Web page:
6 Young Jessie, Obie Jessie, who did the first version of “Mary Lou,” the 1959 Ronnie Hawkins hit, was a guest on my show in 2006 alongside Penguins lead singer Cleve Duncan. It was a proud hour.

Tain’t it the truth 7

Barry Bonds to do time for lying about steroids? What the hell was my govt doing asking him? Who asked them? It’s a blot on the sport or not, but this is no different than making someone state whether he was in the Communist party.

I know levelheaded people who turned on Bill Clinton for lying about smoking pot. “I didn’t inhale” was a wink-wink generational thing. Did someone not get it? Even lying about Lewinsky -- who the hell’s business was it? Was it the equal of hiring burglars? Did the attorney general cover it up? There was no danger to the nation. There are plenty of reasons to rue Clinton, but not these.

Get government out of baseball, or next they’ll prosecute base-stealers.

7 Great Ernie K-Doe (Kador) song.

Funny, you don’t look shrewish

In everyone’s rush to condemn Newt G’s marital practices, the gloves are on when it comes to the women. The schreyer who was interviewed about ‘open marriage’ was the lucky devil who snatched him from the first wife. Shouldn’t she and the current Mrs. G be demonized? Or are women powerless to resist any man who asks.

Winner #3 would be a great interview subject.
She joined the team to make him look good !

The typewriter, and the damage done

I heard Etta James’s duet with Harvey Fuqua of the Moonglows on the 1960 song “If I Can’t Have You,” and my mood turned dark as I harked back to 2000, when the Moonglows were elected into the R&R Hall of Fame and a local nationally-published newspaper pipsqueak wrote a column saying they didn’t deserve it.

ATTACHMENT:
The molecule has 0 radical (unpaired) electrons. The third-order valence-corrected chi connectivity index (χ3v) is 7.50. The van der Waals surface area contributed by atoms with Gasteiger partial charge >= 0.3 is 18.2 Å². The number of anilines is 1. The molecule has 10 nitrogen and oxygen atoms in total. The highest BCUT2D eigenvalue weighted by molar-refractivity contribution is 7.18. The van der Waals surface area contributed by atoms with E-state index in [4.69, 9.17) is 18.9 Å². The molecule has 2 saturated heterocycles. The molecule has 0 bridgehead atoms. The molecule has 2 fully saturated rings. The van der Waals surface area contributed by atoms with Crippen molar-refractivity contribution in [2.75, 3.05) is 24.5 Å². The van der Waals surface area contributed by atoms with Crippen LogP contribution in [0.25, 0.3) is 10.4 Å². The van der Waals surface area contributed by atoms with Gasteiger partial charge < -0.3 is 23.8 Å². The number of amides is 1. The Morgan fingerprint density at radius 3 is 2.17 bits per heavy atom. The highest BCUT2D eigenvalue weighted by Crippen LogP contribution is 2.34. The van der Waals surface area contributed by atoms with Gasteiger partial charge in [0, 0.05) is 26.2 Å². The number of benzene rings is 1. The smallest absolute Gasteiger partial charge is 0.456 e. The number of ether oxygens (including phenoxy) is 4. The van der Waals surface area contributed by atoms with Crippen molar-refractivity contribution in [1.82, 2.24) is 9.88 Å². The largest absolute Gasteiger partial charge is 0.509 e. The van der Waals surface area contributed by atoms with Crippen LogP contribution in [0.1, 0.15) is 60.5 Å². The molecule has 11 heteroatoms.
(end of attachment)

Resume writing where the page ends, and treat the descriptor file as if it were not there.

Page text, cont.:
That writer, reared here in Los Angeles, was awakened in the mid-1950s to both rock & and roll and country music with little exposure to black vocal groups. If you asked him if Carl Perkins was a rock & roll giant from just one hit he’d say ‘You bet!’ Johnny Cash? No rock & roll records, but ‘Sure!’
Yet if you asked him if the LA-based Platters 8 or Penguins or Robins (Coasters) or Etta James or Big Jay McNeely or Johnny Otis were important in music history he’d say ‘Oh, I don’t know. Maybe. Or maybe not so much.’

Newspaper babble is rarely anthologized so this dimwit’s words hurt only the person he criticized. (Fuqua was a longtime LA music figure, so surely saw the piece.) The singer’s admirers knew the writer was a weasel so gave it no further thought. Unfortunately, I’m still trying to dislodge it.

8 The Platters’ early records on Federal were great R&B sizzlers. And their (Zola Taylor’s) version of “Goodnight My Love” on the Platters Encore! album on Mercury/Wing is the definitive version if/ in case you ask me.


Ironic? No, coincidental that the preceding was written before Etta James’s death Jan 20th. ‘Ironic’ is that she is defined by the song “At Last.” Her version of that pop standard made it to just #47 in 1961, but in 1995 it became her signature song after it was used in a tv commercial for the Jaguar XJ automobile. Her best-charting records were “Dance With Me Henry,” the 1955 chart topper, and “Tell Mama,” which got to #23 in 1967. “Something’s Got A Hold On Me” was a monstrous good song, but didn’t dent the charts much. In fact her whole single recording career was spent in the middle and lower reaches of the Top 100.

I saw her twice. In the late 70s her record company held a showcase in a recording studio. She was in the throes of some kind of drug dilemma, leaning over and hanging on the mike stand, sometime squatting, writhing and looking not at all like the record company wished. It was painful to watch and I came from it shaken.

The other time was at the Roxy, when her Warner Bros album came out in 1992. She was straight and great. Hearing her sing “Take It To The Limit” stunned me - her singing it made you realize what that song was about. (The Eagles’ version didn’t do it for me.)